There Was a Crooked Man (1970)

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Kirk Douglas just turned 101 this past December. Douglas hasn’t worked in film in years, but pick a film of his and sit back and enjoy. He could play a noble, heroic character and then turn around and play a roguish villain, or often times somewhere in between. In a movie that bizarrely works in spite of some odd style choices, Douglas steals the show as a charming criminal in 1970’s There Was a Crooked Man.

After a successful robbery nets him more than $500,000, outlaw Paris Pitman Jr. (Douglas) is caught not too long after the robbery in a whorehouse. He’s only caught after hiding his massive haul though, but he refuses to give it up. Paris receives a 10-year sentence and is sent off to the territorial prison isolated in the middle of the desert. Figuring out the lay of the land (along with meeting his fellow inmates), Paris begins to plot his escape. The catch? Just about everyone knows he’s trying to bust out to get his money. A new warden, Lopeman (Henry Fonda), sees Paris in a different way. Looking to rehab prisoners rather than punish them, Lopeman thinks Paris can help the cause. Who blinks first?

What a weird western. As westerns tried to figure out what they were as a genre, ‘Crooked’ came along and chose just to go for it. First off, it is director Joseph Mankiewicz‘s only career western. Quite a departure from his usual films. Next, it tries to be equal parts folksy, comedic, dark and slapstick. There are sex jokes, plenty of nudity (male and female, including Douglas), odd slapstick scenes during a prison riot, poorly timed jokes, and a pretty awful theme song from Trini Lopez (listen HERE) that tries to play like a dark western fairy tale. Seems like a gimme, right? Aaaaaaaaand…..twist! It’s really odd and weird and very good!

The weirdness is held together by a cast that is clearly having a lot of fun, embracing all that weirdness! It starts at the top with Kirk Douglas, perfecting that roguish bad guy who can’t help but disarm everyone around him with that too perfect smile. Favoring some bright red hair and a pair of spectacles, Douglas’ Paris is able to manipulate anyone and everyone around him to get what he needs. As bad as he is, you can’t help but like him (at least a little bit). His scenes with Fonda are excellent, Fonda a new-age warden who wants the best for his prisoners. It sure takes him a while though to see through Paris’ scheming facade. Put 2 Hollywood legends together, and let them do their thing. They co-starred in 1965’s In Harm’s Way, but it’s cool to see them share some more screentime here.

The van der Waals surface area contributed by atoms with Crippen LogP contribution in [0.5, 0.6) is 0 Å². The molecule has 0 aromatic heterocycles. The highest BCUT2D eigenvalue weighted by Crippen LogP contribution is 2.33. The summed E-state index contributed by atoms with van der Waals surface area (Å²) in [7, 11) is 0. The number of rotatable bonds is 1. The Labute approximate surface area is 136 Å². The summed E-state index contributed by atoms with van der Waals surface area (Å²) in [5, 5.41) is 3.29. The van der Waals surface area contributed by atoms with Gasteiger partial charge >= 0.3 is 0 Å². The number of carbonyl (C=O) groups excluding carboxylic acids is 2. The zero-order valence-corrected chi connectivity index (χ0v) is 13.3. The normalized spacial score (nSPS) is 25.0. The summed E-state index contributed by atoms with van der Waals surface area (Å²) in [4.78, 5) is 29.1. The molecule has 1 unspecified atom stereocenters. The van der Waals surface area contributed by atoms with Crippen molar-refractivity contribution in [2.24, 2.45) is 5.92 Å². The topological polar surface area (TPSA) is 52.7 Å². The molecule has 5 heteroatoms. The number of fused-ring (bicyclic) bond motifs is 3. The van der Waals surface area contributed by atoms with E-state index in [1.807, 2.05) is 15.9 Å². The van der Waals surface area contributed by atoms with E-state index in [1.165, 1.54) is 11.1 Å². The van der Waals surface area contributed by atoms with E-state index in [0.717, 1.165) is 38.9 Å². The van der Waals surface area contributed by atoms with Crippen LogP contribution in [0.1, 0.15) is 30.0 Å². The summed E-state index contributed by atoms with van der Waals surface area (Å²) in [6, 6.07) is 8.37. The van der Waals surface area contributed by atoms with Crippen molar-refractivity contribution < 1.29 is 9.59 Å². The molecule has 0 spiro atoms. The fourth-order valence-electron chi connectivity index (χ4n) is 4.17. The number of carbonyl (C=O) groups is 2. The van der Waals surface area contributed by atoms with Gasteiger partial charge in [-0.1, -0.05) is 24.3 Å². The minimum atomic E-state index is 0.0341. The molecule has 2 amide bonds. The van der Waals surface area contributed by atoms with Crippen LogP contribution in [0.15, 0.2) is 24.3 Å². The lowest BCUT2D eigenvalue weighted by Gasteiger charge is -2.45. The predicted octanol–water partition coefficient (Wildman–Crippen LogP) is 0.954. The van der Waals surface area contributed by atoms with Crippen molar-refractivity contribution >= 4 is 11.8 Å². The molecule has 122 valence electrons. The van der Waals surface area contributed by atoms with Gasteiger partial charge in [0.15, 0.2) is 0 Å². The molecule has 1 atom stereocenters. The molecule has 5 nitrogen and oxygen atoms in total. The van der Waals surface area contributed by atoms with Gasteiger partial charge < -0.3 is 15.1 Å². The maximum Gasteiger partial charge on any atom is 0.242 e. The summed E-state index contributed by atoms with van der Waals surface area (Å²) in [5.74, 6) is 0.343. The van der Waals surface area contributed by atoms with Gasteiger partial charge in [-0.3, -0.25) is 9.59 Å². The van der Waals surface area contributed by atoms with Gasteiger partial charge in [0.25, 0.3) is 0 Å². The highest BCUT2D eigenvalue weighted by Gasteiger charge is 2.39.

‘Crooked’ boasts a pretty impressive supporting cast from top-to-bottom. Paris’ cellmates include Dudley (Hume Cronyn) and Cyrus (John Randolph), two older gay con men, Floyd Moon (Warren Oates), an antisocial outlaw, the Missouri Kid (Burgess Meredith), an aging bank robber who’s become used to prison life, Coy (Michael Blodgett), a naive youngster sentenced to hang for murder, and Ah-Ping (Olympic decathlete C.K. Yang), a Chinaman who murdered his boss on the rail gang. Cronyn and Randolph are a scream together, the duo stealing scenes right and left. Meredith does the same, a smaller part but a worthwhile one. And Oates is excellent, underplaying his part as gunfighter Floyd Moon who believes he’s found a friend in Paris. An eclectic, quirky group to back up Paris.

Also look for Alan Hale Jr., Victor French, Arthur O’Connell, Lee Grant, Bert Freed and Gene Evans in smaller supporting parts. Throw in a goofy, similarly quirky musical score for some extra oddness. The filming location of the isolated, high-walled rocky prison is a gem. Most of the movie takes place within the walls, the territorial prison becoming an additional character in this oddball western.

What sets ‘Crooked’ apart through the odd tonal shifts and general goofiness is where it ends up. The last half hour of the 123-minute movie has some major surprises in store. Then, when you think the twists are all finished, the final scenes hold a huge twist. It’s not often you watch a western with some worthwhile twists, so take advantage of this one. For all its faults, it’s worth it. ‘Crooked’ is a generally forgotten western, but it is definitely worth a watch, especially with Kirk Douglas and Henry Fonda leading the way. No trailer below (for a change) because there’s some really stupid revelations about where the movie ends up, and you don’t need that in your life.

There Was a Crooked Man (1970): ***/****

 

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2 thoughts on “There Was a Crooked Man (1970)

  1. Always liked this one and that’s mainly cause I’m a big supporter of all things Kirk. Also a great cast and there again, I’m a big Warren Oates fan. I was always a bit disappointed with Fonda here but perhaps that’s cause the role isn’t flashy though you have to appreciate his final scene. And yes, it’s an offbeat oater to be sure.

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